We caught up with the Young Athlete Development Academy at Storm Fitness for their views on why speed is so important for aspiring rugby players.
In the latest of a series of articles aimed at helping aspiring young rugby players train and perform at the best of their ability, Spencer Davey and Lome Fa’atau of the Storm Fitness Young Athlete Development Academy give their views on why speed is so important for young athletes.
Spencer: When playing at the top level of Rugby, in terms of all the different attributes you had as a player, where does speed rank in your opinion?
Lome: As a winger, or any of the back three, it would certainly have to rank at the top. As a winger or full back, one of the most important attributes is obviously the ability to finish and get over that try line.
Spencer: So looking across to your opposite numbers come game day, how much confidence would you take knowing that you were faster or you “had the wheels on him”?
Lome: Yes it would certainly give you a lot of confidence. You want to make sure that you have the upper hand on him in terms speed and if not you would look to get the upper hand in terms of agility so you have the ability to beat him one on one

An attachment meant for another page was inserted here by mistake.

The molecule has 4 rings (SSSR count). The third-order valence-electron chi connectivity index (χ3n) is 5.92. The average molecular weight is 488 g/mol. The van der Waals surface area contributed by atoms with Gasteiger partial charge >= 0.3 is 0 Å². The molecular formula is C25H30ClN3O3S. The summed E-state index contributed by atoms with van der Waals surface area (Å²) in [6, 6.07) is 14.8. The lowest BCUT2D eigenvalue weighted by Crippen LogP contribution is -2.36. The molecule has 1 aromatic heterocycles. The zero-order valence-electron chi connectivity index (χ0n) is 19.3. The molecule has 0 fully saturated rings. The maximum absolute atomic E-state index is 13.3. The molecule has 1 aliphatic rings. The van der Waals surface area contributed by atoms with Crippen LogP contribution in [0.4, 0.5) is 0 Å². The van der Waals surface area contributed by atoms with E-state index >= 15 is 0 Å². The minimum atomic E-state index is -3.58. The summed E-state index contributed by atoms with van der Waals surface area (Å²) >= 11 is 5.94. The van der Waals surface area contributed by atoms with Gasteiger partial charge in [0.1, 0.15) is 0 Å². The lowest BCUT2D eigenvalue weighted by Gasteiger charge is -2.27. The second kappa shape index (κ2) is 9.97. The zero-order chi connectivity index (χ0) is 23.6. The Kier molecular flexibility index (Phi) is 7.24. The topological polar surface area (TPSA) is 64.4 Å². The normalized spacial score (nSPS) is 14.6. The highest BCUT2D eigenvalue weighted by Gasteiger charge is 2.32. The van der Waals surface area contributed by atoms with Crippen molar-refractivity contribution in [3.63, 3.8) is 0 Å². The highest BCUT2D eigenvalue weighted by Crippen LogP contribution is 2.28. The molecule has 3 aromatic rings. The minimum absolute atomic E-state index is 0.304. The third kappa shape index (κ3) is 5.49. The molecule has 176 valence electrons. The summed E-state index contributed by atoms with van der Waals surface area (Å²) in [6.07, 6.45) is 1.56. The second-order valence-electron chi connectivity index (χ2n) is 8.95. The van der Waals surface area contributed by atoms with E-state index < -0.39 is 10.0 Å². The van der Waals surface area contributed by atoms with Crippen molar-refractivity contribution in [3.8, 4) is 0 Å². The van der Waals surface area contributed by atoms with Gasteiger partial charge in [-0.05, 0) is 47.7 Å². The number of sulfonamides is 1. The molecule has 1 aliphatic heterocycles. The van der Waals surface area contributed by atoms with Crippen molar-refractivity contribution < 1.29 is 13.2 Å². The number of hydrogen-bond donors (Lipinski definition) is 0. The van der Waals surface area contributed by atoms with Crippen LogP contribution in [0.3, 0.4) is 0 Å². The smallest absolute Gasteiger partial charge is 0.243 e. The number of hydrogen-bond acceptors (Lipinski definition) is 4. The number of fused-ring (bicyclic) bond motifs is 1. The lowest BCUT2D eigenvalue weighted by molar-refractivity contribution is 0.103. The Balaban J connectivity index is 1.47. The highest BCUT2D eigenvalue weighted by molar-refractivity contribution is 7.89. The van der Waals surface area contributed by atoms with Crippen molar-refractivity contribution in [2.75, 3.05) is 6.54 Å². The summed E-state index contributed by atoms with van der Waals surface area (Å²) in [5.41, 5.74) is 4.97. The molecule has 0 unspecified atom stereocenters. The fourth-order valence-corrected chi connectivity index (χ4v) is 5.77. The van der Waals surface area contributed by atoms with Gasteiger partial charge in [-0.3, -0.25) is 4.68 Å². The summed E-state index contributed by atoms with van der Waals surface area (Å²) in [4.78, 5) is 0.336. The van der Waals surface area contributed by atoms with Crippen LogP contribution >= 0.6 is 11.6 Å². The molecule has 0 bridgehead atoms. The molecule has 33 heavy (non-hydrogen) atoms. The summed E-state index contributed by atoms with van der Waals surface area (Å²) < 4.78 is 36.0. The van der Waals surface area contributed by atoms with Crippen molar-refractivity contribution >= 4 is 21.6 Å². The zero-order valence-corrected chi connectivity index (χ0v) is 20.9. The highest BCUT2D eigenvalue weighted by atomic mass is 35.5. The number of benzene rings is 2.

Spencer: Going into a game would you advise focussing on your strengths or your opponents weaknesses?
Lome: It’ll be a bit of both. I’ll always look to work on areas I need to work on. For example, I’ll always try to work on maintaining my speed working through from the very beginning of the preseason through into the season. However, for each game that comes along you’re studying the opponents you’re going to be facing, and looking for their weaknesses. Hopefully allowing you to get on top of them come game time.
Spencer: Taking into the account the specific requirements of rugby in terms of the contact side of the sport along with weekly training and everything that comes with that, how easy is to maintain that speed throughout the season?
Lome: Yeah, it’s not easy. It is a contact sport and every week you’re going to get knocks and bruises. It’s important that your recovery is good to get you back as fresh as possible for the next game.
Spencer: What did you find was the most useful recovery tool in your career to get you back as fresh as possible for the next game? Lome: For me it was important that post match I made sure to rehydrate as soon as possible, and get treatment for any knocks or injuries. I also did stretch sessions and had messages as part of recovery.
Spencer: If you were to give young athletes one piece of advice on how to improve their speed, what would be the most important thing for them to do?
Lome: The only way to get fast is to run fast. You may not have access to gym facilities to build that base strength to work and develop your speed from, but you can certainly get outside and do a lot of sprinting. Anyone can get outside and run sprints to improve your speed.
Spencer: What are your thoughts on using resistance tools such as parachutes, sleds and hills for example? Did you find these helpful, and if so which ones?